In this post, we are going to talk about the precedence of operators. I want to demonstrate it with one of our previous codes. Also, in a typical math course, you might have come across bracket notation and BODMAS rules for solving various problems, but in a programming language, how this is done?

The question is, why does `now - 1996 > now - 2021`

work. It works because javascript has a well-defined order of the operator precedence, i.e., the order in which operations are executed. And to see the precedence of all the different operators, you can check out this convenient precedence table.

But to summarise a few widely used operators, the `grouping`

has the highest precedence of 21, and followed by `Math operators`

with precedence of 17, then `comparison operators`

with precedence of 12 and 13. `Logic Operators`

from 10 to 6 followed by `conditional`

and `assignment`

at 4 and 3 respectively.

Of course, there is no need for you to remember this precedence; no one does! But the idea here is that you should have a general idea about which operators would come first. A broader perspective would be something like this; `grouping`

> `math`

> `comparision`

> `logic`

> `condition`

> `assignment`

.

In fact, here you can see that the precedence of `math`

> `comparision`

. This solves our question of `now - 1996 > now - 2001`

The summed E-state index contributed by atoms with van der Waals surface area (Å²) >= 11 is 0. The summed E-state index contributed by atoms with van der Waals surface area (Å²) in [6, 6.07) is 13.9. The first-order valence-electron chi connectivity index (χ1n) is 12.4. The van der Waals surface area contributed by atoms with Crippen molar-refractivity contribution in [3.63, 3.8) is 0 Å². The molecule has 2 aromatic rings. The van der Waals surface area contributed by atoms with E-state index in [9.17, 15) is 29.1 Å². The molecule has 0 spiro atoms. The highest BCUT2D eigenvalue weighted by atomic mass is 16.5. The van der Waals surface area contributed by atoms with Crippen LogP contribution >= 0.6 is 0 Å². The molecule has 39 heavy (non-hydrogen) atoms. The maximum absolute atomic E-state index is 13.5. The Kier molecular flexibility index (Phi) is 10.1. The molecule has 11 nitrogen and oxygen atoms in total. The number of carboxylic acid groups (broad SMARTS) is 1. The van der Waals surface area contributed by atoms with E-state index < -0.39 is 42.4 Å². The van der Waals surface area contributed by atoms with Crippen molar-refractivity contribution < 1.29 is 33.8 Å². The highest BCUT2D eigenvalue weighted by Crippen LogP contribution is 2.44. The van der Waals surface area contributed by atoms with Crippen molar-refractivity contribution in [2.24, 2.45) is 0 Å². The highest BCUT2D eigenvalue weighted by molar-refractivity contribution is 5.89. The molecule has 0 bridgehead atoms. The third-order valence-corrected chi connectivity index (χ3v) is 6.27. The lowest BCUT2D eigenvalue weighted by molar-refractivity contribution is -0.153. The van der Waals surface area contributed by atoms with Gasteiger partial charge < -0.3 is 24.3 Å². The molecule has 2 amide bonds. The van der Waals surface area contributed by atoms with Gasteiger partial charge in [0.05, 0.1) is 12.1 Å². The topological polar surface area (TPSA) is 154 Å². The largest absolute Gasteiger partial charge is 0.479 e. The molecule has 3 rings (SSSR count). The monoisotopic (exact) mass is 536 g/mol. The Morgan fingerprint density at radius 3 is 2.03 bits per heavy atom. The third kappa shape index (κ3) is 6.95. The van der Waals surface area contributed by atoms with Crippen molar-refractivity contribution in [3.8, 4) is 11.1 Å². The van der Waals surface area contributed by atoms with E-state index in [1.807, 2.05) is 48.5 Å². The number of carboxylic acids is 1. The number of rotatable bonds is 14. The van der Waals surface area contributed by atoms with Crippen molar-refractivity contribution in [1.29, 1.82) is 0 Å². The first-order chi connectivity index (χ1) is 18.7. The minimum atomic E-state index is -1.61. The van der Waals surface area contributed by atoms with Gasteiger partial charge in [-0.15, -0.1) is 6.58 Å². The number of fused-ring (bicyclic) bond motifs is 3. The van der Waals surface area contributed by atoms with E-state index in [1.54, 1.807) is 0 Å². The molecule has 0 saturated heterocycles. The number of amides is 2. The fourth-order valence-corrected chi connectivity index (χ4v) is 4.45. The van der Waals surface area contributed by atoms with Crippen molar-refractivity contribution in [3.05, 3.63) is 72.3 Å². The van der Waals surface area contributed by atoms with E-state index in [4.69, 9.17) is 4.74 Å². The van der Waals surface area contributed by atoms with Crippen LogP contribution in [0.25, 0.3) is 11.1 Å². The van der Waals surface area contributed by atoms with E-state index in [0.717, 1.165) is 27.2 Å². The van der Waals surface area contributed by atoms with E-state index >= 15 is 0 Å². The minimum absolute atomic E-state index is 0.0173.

; this is synonymous to `2021 -1996 > 2021 - 2001`

then according to precedence, first comes the `math operators`

so it will result in `25 > 20`

now followed by `comparison operator`

resulting in a boolean `true`

.

This precedence table also consists of the order of execution, which sometimes comes in handy. So if required, you can always refer to the documentation. Also. remember this course will not only help you with basic knowledge but also will help you reading documentations.

Let's assume that the assignment operator is executed from right to left. This `x = y = 25 + 15 - 10`

can be split into `x = y`

and `y = 25 + 15 - 10`

with x and y being `undefined`

; As we are assuming the operation is executed left to right `x will be undefined`

and `y will be equals to 30`

. **But this is not the case**.

The assignment operator is executed from right to left; meaning the value of `25 + 15 -10`

, i.e., `30`

will be assigned to `y`

and this new value of `y`

which is `30`

will be assigned to `x`

. Resulting in both `x`

and `y`

as `30`

.

To be more precise, when javascript looks at this piece of code `x = y = 25 + 15 -2 10`

, javascript will look into all the operators it contains and decides upon what to be executed first. As we already saw that `math`

> `assignment`

; you know what's going to happen, i.e., `x = y = 30`

. Now when it comes to the `assignment operator`

it will be executed from right to left, i.e., `y = 30`

and then `x = y`

where `y`

is `30`

resulting in `x = 30`

.